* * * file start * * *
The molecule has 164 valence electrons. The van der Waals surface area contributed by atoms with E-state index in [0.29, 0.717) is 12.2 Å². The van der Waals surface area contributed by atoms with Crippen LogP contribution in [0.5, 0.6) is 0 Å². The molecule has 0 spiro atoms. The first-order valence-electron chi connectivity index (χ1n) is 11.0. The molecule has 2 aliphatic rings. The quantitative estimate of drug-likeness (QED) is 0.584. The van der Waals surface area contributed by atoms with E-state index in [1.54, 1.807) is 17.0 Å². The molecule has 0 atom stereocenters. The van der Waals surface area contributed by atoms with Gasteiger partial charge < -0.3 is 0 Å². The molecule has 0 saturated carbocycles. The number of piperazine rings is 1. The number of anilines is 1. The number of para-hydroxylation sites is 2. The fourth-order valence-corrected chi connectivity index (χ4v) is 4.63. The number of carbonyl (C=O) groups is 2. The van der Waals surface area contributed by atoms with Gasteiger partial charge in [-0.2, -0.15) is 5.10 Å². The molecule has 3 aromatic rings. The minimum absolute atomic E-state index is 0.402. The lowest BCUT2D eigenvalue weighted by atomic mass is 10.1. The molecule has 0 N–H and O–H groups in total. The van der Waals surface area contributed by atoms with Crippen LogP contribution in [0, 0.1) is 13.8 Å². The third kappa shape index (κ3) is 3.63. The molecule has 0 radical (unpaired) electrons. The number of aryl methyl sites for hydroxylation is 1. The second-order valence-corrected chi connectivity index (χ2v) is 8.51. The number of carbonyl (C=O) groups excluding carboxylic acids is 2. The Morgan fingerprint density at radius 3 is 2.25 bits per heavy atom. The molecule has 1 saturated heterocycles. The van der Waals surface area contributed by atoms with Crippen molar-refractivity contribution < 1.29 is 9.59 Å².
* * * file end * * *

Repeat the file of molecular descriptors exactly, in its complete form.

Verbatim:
The molecule has 164 valence electrons. The van der Waals surface area contributed by atoms with E-state index in [0.29, 0.717) is 12.2 Å². The van der Waals surface area contributed by atoms with Crippen LogP contribution in [0.5, 0.6) is 0 Å². The molecule has 0 spiro atoms. The first-order valence-electron chi connectivity index (χ1n) is 11.0. The molecule has 2 aliphatic rings. The quantitative estimate of drug-likeness (QED) is 0.584. The van der Waals surface area contributed by atoms with E-state index in [1.54, 1.807) is 17.0 Å². The molecule has 0 atom stereocenters. The van der Waals surface area contributed by atoms with Gasteiger partial charge < -0.3 is 0 Å². The molecule has 0 saturated carbocycles. The number of piperazine rings is 1. The number of anilines is 1. The number of para-hydroxylation sites is 2. The fourth-order valence-corrected chi connectivity index (χ4v) is 4.63. The number of carbonyl (C=O) groups is 2. The van der Waals surface area contributed by atoms with Gasteiger partial charge in [-0.2, -0.15) is 5.10 Å². The molecule has 3 aromatic rings. The minimum absolute atomic E-state index is 0.402. The lowest BCUT2D eigenvalue weighted by atomic mass is 10.1. The molecule has 0 N–H and O–H groups in total. The van der Waals surface area contributed by atoms with Crippen LogP contribution in [0, 0.1) is 13.8 Å². The third kappa shape index (κ3) is 3.63. The molecule has 0 radical (unpaired) electrons. The number of aryl methyl sites for hydroxylation is 1. The second-order valence-corrected chi connectivity index (χ2v) is 8.51. The number of carbonyl (C=O) groups excluding carboxylic acids is 2. The Morgan fingerprint density at radius 3 is 2.25 bits per heavy atom. The molecule has 1 saturated heterocycles. The van der Waals surface area contributed by atoms with Crippen molar-refractivity contribution < 1.29 is 9.59 Å².